At the beginning of the feedlot period, the initial chemical body composition was derived from the slaughter of two to four animals of each genotype. In addition, at the end of feedlot period, animals were slaughtered and retained energy was estimated based on the composition of the 9–10–11th ribs.

Empty body chemical composition was estimated from linear regressions of percentage of water and fat in the 9–10–11th ribs. The original Hankins and Howe (1946)Hankins, O.G.; Howe, P.E. 1946. Estimation of the Composition of Beef Carcass Cuts. USDA, Washington, DC, USA. (Technical Bulletin, 26.). methodology was modified, so that the entire rib sections (bones and soft tissue) were ground. The composition of the entire 9–10–11th ribs was used. Protein and ash in the empty body were calculated from the estimated fat and water using the 80:20 ratio of protein and ash in the fat-free DM (Bonilha et al., 2011Bonilha, S.F.M.; Tedeschi, L.O.; Packer, I.U.; Razook, A.G.; Nardon, R.F.; Figueiredo, L.A.; Alleoni, G.F. 2011. Chemical composition of whole body and carcass of Bos indicus and tropically adapted Bos Taurus breeds. Journal of Animal Science 89: 2859–2866.; Reid et al., 1955Reid, J.T.; Wellington, G.H.; Dunn, H.O. 1955. Some relationships among the major chemical components of the bovine body and their application to nutritional investigations. Journal of Dairy Science 38: 1344–1359.). The energy concentration used for protein and fat was 5.497 and 9.390 Mcal kg−1 of Empty Body Weight (EBW), respectively.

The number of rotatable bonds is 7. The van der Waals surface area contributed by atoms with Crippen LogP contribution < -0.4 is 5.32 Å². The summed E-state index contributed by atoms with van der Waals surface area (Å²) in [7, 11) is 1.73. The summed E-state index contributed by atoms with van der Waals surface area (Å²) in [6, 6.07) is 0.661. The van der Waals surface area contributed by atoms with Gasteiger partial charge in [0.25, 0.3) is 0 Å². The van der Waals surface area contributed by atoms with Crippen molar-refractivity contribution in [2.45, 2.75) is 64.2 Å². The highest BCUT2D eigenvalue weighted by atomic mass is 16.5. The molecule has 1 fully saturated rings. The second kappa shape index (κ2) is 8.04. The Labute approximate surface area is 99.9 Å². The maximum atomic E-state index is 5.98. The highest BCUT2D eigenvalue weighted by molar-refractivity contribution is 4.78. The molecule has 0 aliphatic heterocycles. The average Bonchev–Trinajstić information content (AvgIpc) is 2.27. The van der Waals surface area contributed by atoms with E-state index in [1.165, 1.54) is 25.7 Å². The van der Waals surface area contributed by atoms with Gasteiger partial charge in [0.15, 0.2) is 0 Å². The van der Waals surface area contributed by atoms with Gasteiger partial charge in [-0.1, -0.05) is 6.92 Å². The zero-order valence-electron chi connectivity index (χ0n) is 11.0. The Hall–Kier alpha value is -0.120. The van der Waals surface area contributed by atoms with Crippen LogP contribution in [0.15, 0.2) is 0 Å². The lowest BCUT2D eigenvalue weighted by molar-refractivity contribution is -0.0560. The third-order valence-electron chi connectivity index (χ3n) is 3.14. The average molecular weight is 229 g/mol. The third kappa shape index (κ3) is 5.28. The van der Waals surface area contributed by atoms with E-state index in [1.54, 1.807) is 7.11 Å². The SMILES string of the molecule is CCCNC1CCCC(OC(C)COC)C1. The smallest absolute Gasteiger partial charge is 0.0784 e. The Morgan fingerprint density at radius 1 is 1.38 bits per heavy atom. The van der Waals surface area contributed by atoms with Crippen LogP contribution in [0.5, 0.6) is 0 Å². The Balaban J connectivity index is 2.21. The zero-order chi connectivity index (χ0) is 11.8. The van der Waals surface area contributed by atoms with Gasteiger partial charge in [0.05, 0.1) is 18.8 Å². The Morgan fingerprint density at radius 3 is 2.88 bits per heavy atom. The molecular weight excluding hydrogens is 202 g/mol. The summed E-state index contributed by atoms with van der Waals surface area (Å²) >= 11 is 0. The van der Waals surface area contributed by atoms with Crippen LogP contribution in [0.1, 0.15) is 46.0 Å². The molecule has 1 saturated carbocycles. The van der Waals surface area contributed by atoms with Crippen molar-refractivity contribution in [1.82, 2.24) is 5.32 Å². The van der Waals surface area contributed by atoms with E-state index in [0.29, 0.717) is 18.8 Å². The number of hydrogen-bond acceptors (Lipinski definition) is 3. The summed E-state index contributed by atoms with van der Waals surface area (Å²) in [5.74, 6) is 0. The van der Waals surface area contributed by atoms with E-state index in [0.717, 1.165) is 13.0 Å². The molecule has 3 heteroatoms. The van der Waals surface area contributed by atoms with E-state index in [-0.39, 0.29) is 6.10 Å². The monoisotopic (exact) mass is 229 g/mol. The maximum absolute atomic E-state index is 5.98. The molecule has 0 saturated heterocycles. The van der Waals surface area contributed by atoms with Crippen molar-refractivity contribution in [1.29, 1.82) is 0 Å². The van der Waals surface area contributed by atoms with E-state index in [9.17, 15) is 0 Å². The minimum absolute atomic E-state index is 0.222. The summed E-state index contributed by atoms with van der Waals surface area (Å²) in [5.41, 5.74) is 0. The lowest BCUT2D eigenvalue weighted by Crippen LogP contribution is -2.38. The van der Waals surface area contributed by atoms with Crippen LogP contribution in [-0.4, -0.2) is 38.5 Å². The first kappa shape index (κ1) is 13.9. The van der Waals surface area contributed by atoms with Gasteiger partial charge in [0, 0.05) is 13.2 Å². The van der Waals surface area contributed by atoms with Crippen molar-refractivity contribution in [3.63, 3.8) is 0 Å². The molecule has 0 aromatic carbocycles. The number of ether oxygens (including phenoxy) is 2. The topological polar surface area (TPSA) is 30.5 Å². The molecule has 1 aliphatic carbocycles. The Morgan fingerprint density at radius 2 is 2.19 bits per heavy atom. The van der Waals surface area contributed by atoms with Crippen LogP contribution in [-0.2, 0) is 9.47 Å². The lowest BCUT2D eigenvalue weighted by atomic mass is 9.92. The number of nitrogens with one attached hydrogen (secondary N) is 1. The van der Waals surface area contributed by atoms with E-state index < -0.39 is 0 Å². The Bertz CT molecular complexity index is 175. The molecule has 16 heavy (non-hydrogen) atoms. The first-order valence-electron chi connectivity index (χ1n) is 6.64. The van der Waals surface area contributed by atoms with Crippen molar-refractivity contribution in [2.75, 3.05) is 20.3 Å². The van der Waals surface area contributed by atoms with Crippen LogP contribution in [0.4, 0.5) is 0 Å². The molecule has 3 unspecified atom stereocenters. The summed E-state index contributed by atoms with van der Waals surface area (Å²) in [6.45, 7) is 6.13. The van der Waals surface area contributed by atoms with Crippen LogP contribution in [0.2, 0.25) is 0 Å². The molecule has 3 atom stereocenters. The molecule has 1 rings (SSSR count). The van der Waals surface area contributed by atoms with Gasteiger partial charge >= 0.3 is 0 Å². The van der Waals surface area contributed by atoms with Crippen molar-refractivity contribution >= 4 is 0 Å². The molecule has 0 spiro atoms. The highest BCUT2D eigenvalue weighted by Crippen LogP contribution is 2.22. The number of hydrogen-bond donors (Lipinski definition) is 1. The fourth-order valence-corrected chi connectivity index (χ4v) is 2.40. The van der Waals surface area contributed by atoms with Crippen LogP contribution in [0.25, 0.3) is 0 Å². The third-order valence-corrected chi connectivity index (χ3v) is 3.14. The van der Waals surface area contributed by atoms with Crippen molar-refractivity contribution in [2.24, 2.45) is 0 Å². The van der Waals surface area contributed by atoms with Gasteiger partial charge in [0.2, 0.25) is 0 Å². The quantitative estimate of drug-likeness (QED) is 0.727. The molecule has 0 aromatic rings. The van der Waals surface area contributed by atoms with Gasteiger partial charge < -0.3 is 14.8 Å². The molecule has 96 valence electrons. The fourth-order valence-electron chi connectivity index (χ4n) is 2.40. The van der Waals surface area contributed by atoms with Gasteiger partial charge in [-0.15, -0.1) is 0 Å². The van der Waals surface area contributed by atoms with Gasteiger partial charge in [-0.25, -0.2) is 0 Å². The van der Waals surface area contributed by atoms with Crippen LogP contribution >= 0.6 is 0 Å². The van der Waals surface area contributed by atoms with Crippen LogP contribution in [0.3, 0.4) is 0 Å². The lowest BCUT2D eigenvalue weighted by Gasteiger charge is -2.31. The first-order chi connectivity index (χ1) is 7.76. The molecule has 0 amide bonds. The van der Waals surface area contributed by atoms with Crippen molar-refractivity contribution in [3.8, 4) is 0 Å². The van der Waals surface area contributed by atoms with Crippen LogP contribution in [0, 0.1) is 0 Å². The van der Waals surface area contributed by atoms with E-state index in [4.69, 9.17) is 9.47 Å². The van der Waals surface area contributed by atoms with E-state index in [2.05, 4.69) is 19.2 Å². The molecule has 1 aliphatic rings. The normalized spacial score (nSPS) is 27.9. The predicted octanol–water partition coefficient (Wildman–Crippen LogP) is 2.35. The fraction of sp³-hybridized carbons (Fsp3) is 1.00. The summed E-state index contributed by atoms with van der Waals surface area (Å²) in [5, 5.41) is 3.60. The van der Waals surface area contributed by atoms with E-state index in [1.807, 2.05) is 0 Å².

The variables used to parameterize the DGM were based on the information collected in the post-weaning period: gender, genetic group, age, production system, initial body weight (BWi), kg; feedlot period (FP), d; DMI: dry matter intake (DMI), kg DMI d−1; initial shrunk body weight (BWji), kg; final shrunk body weight (BWjf), kg; initial empty body weight (BWzi), kg; final empty body weight (BWzf), kg; initial protein body weight (PROT_BWzi), kg; initial fat body weight (FAT_BWzi), kg; final protein body weight (PROT_BWzf), kg; final fat body weight (FAT_BWzf), kg. The aggregated dataset is summarized in Tables 1 and 2.

Table 1
Summary descriptive analysis [mean, standard deviation (SD), minimum (Min) and maximum (Max)] of the model input variables for 13 crossbred females.
Table 2
Summary descriptive analysis [mean, standard deviation (SD), minimum (Min) and maximum (Max)] of the model input variables for 14 crossbred bulls.